Mlinaric on Decorating (Anglais) Relié – Illustré, 21 octobre 2008
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Mlinaric's reputation and his eclectic style led to work outside of England as well. He did interior decorating on projects in Italy, Corfu, France, Ireland, and also Texas and New York. The sites of his work range from city to country to water side to rural; the projects, from apartments and individual rooms to sections and private and public areas of manors. This variety of work is displayed in the thirteen chapters on individual projects and in a few cases similar type of project throughout Europe and a couple of spots in the U.S. Several photographs of different sizes from wide angle for entire rooms to close-ups for details of particular objects or groupings capture the accomplishment of the interior design. Mlinaric decorates a room as its architect might imagine it to be decorated ideally. Spacing, colors, shapes, central utilitarian objects such as sofas or beds, and furnishings such as lamps, ceramics, or bronzes make each room unique, inviting, and habitable. Mlinaric seamlessly and singularly bridges the usual, conventional divide between private and public. The objects of his designs--whether chosen by him or givens as with museum pieces--attract, and satisfy, one intellectually and sensually; while their placement (in spots in rooms of homes) or presentation (in museums) gives off an aura of intimacy and ease. This bridging of private and public is accomplished by one's conscious or unconscious involvement with the objects. In museums, this can be paintings, sculptures, or objects d'art; in private homes, often these combined with finely-bound books, ornately-framed mirrors, simply-shaped lamp shades, and combinations of formal-looking and generously-padded furniture.
Curiosity about how Mlinaric acquired his knowledge and vision is answered in the first chapter. Born in 1939, Mlinaric attended London's Bartlett School of Architecture; which at the time followed a historical approach to the study of architecture. This traditional approach included subjects such as "sciagraphy," the science of how shadows are cast and in so doing affect architecture. Travel to his father's birthplace of Yugoslavia and to Italy and France complemented his sound, traditional learning. In Paris, by chance he came upon the shop of the legendary decorator Madeleine Castaing. Its collection of mixed objects and materials made a lasting impression on him. Such are some origins of Mlinaric's outstanding design sense which is both uncompromising over decades and adaptable to the nature of each particular project. His characteristic eclecticism has no relationship to collage, pastiche, or kitsch. It is a reflection of classical education, wide-ranging experience and interests, and intuitions of space. He absorbed Madeleine Castaing's remark about designing rooms as poets write poems.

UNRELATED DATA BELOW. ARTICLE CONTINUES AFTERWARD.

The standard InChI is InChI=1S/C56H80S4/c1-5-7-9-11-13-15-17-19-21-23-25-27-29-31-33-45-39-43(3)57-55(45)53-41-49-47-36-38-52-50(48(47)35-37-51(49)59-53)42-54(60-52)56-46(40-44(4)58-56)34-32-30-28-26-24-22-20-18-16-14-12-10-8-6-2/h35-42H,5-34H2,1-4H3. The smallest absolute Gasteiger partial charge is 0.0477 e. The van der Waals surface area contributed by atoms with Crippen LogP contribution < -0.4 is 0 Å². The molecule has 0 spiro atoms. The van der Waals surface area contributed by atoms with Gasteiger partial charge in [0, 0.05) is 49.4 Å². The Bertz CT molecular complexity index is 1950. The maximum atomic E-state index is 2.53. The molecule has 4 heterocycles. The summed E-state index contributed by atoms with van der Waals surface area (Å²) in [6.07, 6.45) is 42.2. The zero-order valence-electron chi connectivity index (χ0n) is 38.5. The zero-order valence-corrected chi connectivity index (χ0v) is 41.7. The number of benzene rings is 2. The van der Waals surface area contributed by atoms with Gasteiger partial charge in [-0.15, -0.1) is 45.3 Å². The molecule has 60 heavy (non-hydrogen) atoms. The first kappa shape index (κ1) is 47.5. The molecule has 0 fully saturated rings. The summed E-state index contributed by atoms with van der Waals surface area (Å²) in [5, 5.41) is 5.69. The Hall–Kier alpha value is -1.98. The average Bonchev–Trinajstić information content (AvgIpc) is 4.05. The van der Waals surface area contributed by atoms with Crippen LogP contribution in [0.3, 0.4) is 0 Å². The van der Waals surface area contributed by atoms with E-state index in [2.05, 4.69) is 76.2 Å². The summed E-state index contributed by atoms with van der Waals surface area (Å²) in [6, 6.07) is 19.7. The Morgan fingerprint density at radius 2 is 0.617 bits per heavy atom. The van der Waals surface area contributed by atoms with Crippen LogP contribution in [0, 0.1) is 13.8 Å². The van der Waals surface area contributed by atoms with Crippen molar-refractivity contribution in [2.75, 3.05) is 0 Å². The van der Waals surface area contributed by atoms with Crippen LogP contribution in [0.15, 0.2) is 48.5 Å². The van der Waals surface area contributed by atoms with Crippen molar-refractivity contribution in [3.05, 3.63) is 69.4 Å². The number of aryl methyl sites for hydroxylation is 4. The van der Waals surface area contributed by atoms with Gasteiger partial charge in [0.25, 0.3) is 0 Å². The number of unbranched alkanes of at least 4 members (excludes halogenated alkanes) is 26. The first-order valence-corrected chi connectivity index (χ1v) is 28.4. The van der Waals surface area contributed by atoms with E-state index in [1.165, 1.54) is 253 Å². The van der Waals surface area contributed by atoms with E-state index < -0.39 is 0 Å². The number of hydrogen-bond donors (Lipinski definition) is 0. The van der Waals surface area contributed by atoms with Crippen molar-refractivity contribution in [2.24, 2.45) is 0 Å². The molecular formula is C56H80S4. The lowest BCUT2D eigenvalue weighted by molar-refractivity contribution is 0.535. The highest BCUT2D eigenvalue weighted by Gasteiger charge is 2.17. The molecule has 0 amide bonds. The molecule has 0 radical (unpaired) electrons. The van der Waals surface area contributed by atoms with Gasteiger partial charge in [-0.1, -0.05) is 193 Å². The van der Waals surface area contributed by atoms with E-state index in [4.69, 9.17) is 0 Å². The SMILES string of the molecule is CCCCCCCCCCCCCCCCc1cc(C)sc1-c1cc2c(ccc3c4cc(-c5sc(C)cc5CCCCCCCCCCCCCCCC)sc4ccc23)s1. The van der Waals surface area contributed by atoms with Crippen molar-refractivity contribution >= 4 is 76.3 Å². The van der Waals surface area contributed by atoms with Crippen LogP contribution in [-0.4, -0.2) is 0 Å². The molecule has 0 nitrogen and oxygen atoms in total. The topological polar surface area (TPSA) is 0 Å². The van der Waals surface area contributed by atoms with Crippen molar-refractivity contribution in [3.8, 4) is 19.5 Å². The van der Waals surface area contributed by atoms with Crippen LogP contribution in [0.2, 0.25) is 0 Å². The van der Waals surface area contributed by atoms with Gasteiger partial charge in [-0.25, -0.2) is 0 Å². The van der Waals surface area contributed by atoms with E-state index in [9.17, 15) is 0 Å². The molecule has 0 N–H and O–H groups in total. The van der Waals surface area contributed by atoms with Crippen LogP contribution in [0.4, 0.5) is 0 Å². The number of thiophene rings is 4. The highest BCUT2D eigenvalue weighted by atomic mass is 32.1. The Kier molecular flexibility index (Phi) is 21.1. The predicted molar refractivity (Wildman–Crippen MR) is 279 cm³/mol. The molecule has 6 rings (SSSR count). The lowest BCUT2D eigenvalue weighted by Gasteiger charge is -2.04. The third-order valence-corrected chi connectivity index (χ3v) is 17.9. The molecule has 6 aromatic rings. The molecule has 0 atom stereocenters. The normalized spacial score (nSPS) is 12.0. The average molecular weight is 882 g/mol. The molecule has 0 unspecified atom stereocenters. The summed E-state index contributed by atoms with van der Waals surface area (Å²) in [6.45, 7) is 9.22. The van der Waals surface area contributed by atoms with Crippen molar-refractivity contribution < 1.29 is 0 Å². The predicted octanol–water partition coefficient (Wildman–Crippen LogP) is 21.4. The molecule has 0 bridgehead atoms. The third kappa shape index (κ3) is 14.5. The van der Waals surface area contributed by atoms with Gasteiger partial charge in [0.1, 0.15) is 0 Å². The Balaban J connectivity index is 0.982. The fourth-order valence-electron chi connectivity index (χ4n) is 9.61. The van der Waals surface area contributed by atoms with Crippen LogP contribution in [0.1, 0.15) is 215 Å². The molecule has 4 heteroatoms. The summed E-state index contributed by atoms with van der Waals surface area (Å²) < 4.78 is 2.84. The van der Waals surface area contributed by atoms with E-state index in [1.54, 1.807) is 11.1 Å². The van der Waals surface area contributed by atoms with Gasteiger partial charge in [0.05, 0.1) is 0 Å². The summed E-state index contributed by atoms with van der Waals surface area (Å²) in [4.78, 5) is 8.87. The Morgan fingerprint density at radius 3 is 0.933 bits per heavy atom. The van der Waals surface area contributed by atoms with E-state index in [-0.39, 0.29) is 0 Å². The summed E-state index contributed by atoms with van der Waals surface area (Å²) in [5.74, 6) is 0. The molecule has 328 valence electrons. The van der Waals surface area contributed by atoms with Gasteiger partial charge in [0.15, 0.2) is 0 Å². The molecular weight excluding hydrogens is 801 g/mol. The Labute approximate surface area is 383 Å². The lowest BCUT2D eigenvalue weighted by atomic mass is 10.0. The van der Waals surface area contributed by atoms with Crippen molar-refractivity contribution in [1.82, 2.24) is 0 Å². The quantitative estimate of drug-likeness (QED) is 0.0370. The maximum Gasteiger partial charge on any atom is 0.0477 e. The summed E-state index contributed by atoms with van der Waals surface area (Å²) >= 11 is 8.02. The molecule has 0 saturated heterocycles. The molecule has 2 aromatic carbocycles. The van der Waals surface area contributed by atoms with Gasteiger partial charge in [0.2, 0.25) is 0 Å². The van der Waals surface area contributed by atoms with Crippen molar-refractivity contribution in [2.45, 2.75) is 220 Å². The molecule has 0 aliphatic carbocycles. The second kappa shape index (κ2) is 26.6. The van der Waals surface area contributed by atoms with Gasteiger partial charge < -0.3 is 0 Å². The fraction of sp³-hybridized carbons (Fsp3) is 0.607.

This book details many of those projects, although it would have been sublime to have had more of his private work featured. His own homes are included in the book as well as the homes of his business partners. His work is not flamboyant - there's a historic element and appropriateness you will see. But his work is highly original He believes in the philosophy one should "set houses free" to speak for themselves, this book tells us. Written by Mirabel Cecil who has written for WORLD OF INTERIORS and COUNTRY LIFE, Cecil has known Mlinaric since 1975. He asked her to write the book as he was reticent to use the words 'I' and 'me' in talking about design. Although I love to hear designers and artists talk about their work, you have to admire his humility.
Cecil writes of Mlinaric's approach: "He does not specialize in any period but is conversant with many...his priority - that what an object, whether a piece of furniture or a picture, a book or a rug, IS matters more than its condition - has been inspirational in the creation and the arrangement of interiors during the decades covered by this book." The book's narration travels chronologically through his career and ends with his latest country home decorated rather simply. This home in Somerset, called Spargrove, has lovely limewashed colored walls that look like water color paint. There are 200 photographs, 175 of them in full color. There were many full-page images - you wish that most of them were. The paper is thick and the color seemed fairly true.
You realize with Mlinaric's 50-plus year career, there were probably many more projects which didn't make it into the book or magazines, and you can't help to want to see more of this talented designer's work. This is a lovely compilation of his talent.
Mlinaric's taste is quite interesting, quite subtle both in mixing styles and in the finishing details, a kind of studied insouciance, quite gracious. Students of decorating will learn a lot. Mlinaric has a sense of historical and modern beauty that is unflashy, deep, and meaningful. The writing is very good at pointing out details and telling the decorator's story.
of this true "master of The English Approach" to restoration
and dssign. British taste at it's best.